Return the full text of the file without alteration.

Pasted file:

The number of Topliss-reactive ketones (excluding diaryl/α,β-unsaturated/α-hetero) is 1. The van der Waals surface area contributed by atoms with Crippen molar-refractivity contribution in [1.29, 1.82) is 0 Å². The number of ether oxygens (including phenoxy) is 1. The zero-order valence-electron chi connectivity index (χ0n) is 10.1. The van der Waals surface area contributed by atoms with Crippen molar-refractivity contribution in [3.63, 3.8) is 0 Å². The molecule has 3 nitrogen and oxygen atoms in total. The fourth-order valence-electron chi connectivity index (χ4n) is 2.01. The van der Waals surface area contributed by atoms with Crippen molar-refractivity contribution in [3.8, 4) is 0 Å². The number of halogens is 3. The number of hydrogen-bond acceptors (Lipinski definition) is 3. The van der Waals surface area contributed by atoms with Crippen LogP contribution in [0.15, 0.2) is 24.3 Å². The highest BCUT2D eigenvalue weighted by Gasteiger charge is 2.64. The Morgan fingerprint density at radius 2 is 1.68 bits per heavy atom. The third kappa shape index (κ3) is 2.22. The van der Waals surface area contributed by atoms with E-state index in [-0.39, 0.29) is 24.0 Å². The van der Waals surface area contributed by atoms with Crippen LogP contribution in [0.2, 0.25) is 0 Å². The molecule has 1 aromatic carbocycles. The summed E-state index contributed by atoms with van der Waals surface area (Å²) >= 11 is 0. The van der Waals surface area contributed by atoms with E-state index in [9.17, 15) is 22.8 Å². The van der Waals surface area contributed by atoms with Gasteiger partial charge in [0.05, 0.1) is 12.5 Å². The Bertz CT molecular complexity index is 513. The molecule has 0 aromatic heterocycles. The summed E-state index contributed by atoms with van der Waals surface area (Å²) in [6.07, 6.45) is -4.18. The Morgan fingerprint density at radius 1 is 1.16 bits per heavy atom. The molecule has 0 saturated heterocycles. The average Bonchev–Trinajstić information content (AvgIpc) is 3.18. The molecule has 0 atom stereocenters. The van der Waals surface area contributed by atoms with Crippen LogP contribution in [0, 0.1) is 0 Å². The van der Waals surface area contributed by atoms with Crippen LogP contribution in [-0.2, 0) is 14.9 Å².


The number of Topliss-reactive ketones (excluding diaryl/α,β-unsaturated/α-hetero) is 1. The van der Waals surface area contributed by atoms with Crippen molar-refractivity contribution in [1.29, 1.82) is 0 Å². The number of ether oxygens (including phenoxy) is 1. The zero-order valence-electron chi connectivity index (χ0n) is 10.1. The van der Waals surface area contributed by atoms with Crippen molar-refractivity contribution in [3.63, 3.8) is 0 Å². The molecule has 3 nitrogen and oxygen atoms in total. The fourth-order valence-electron chi connectivity index (χ4n) is 2.01. The van der Waals surface area contributed by atoms with Crippen molar-refractivity contribution in [3.8, 4) is 0 Å². The number of halogens is 3. The number of hydrogen-bond acceptors (Lipinski definition) is 3. The van der Waals surface area contributed by atoms with Crippen LogP contribution in [0.15, 0.2) is 24.3 Å². The highest BCUT2D eigenvalue weighted by Gasteiger charge is 2.64. The Morgan fingerprint density at radius 2 is 1.68 bits per heavy atom. The third kappa shape index (κ3) is 2.22. The van der Waals surface area contributed by atoms with E-state index in [-0.39, 0.29) is 24.0 Å². The van der Waals surface area contributed by atoms with Crippen LogP contribution in [0.2, 0.25) is 0 Å². The molecule has 1 aromatic carbocycles. The summed E-state index contributed by atoms with van der Waals surface area (Å²) >= 11 is 0. The van der Waals surface area contributed by atoms with E-state index in [9.17, 15) is 22.8 Å². The van der Waals surface area contributed by atoms with Gasteiger partial charge in [0.05, 0.1) is 12.5 Å². The Bertz CT molecular complexity index is 513. The molecule has 0 aromatic heterocycles. The summed E-state index contributed by atoms with van der Waals surface area (Å²) in [6.07, 6.45) is -4.18. The Morgan fingerprint density at radius 1 is 1.16 bits per heavy atom. The molecule has 0 saturated heterocycles. The average Bonchev–Trinajstić information content (AvgIpc) is 3.18. The molecule has 0 atom stereocenters. The van der Waals surface area contributed by atoms with Crippen LogP contribution in [0, 0.1) is 0 Å². The van der Waals surface area contributed by atoms with Crippen LogP contribution in [-0.2, 0) is 14.9 Å².